Faxes are a mixed digital tool. On the one hand, faxing documents is insanely antiquated; on the other, the chances for hacking or widespread exposure — even accidental leakage of sensitive data — is minimal, which is why various major industries still use it for secure messaging. The good news is, for those who must, sending a fax is easier than ever with countless new options.
What is a Fax?
A facsimile (aka fax) machine is a secure tool to transmit an image from one location to another, traditionally using analog telephone lines. A user can feed one or several sheets of paper into a fax, type in the phone number of another fax, and send images of documents or photos to that distant location.
First created in 1846, though the modern fax arose in the 1960’s and used the telephone network to scan and send imagery. The fax became a common sight in US offices in the 80’s and 90’s and eventually fell out of general use thanks to the internet age.
Who Uses Faxes
While anyone can buy and use faxes, faxes remain in use with several large industries due to both their security, U.S. laws and various resistance to systemic upgrades. According to FaxCompare.com, real estate agents and realtors, government agencies, healthcare companies and banks still use faxes. For many, “modern” law (modern in that it was modern at-the-time) allows and also requires facsimile transmissions of key data.
In 1996 Congress passed the Health Insurance Portability and Accountability Act (HIPAA). In Title II of the Act, privacy and information security guidelines are set which have made fax transmission one of the only methods secure enough for sending health records electronically.Top Industries Using Fax, FaxCompare.com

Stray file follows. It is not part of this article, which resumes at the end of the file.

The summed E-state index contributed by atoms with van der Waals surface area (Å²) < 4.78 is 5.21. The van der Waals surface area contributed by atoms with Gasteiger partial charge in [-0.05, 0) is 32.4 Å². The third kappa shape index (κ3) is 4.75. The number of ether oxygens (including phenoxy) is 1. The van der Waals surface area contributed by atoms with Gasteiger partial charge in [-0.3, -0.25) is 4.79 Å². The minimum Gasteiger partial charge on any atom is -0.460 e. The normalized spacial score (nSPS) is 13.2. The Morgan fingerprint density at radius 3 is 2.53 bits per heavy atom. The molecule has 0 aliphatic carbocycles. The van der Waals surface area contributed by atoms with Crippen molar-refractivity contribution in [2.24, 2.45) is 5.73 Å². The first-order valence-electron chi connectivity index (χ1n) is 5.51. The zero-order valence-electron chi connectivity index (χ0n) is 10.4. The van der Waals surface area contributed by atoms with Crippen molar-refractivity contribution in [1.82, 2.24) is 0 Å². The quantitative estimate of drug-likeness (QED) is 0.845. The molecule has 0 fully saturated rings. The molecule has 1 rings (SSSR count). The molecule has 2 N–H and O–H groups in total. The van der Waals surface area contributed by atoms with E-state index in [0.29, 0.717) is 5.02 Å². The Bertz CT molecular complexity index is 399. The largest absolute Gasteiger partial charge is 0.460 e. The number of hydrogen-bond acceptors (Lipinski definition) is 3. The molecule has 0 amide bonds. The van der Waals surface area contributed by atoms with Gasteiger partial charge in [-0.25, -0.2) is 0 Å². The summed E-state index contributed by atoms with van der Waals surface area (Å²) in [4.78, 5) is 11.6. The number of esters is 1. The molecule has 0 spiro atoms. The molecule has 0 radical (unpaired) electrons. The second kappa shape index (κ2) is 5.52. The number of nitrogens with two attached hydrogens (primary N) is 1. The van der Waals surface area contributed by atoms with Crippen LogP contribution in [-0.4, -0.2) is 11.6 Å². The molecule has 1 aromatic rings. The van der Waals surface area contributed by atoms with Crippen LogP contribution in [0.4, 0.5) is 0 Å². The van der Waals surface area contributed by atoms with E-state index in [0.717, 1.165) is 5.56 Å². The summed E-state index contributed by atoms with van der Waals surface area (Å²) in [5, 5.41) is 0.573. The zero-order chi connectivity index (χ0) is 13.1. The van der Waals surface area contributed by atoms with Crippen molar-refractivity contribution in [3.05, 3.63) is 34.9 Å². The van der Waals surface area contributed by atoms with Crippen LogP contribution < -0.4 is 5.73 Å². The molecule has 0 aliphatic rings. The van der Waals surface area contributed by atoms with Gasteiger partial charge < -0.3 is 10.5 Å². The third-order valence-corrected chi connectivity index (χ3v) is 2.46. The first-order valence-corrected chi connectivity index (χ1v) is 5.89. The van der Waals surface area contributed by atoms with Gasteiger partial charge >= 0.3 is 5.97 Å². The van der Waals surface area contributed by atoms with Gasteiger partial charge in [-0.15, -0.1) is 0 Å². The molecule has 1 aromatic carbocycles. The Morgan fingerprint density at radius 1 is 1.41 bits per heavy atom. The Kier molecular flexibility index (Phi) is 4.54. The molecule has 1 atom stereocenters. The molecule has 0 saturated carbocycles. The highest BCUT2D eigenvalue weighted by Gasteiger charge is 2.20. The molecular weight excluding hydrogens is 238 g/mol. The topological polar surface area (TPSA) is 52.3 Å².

Author’s Note: Note how long it took for Congress to mandate a technology that would soon be made obsolete.
Buy a Fax
Believe it or not, faxes can still be bought at most office supply stores. Physical machines still require an analog phone line — part of their security — and can allow your small business to send and receive faxes. Walk into many rural small businesses, or low-overhead small businesses, and many may still try to use their faxes for transferring key bits of information. Sometimes that’s designed as a cost-saving measure, other times it’s based more on the comfortability of the business owner or his staff with existing technologies.
Going to a Store
For those who don’t want to pay the costs to own a fax, you can drive to many large office supply chains and pay to use theirs. They have their own cover sheets you can often use and will charge you per-page to fax. Office Depot/Max offers $1.50/page pricing for their fax services. For business owners (or any individual, really) who doesn’t understand faxes and doesn’t trust online services, these services offer you the chance to have a trained professional help you fax your necessary documents.
Online Fax Services
Online fax services have popped up across the internet to feed the disparity between people who are comfortable with sending secure online data and companies either hamstrung by unevolved laws or afraid of risking customers’ personal data to the interwebs.
Features and Benefits
Fax services often allow users to fax with a variety of methods, ranging from scanning and sending from your smartphone to uploading PDFs on your PC, reviewing your own fax history, using email as your send/receive, selecting between local, national and international phone numbers and managing by mobile app.
Users can take advantage of subscription services like efax.com, myfax.com or hellofax.com where you can fax from your computer or smartphone. Pay a single fee every month (or year) and you can send up to a predetermined number of pages, maintain a categorized and tags archive, send to/from emails and more.
Services like faxzero.com even offers free faxes with high limitations, such as FaxZero branding on the cover page, a max three pages and cover sheet, and up to five faxes a day. Others like FaxFresh.com charge for a single-use fax with options.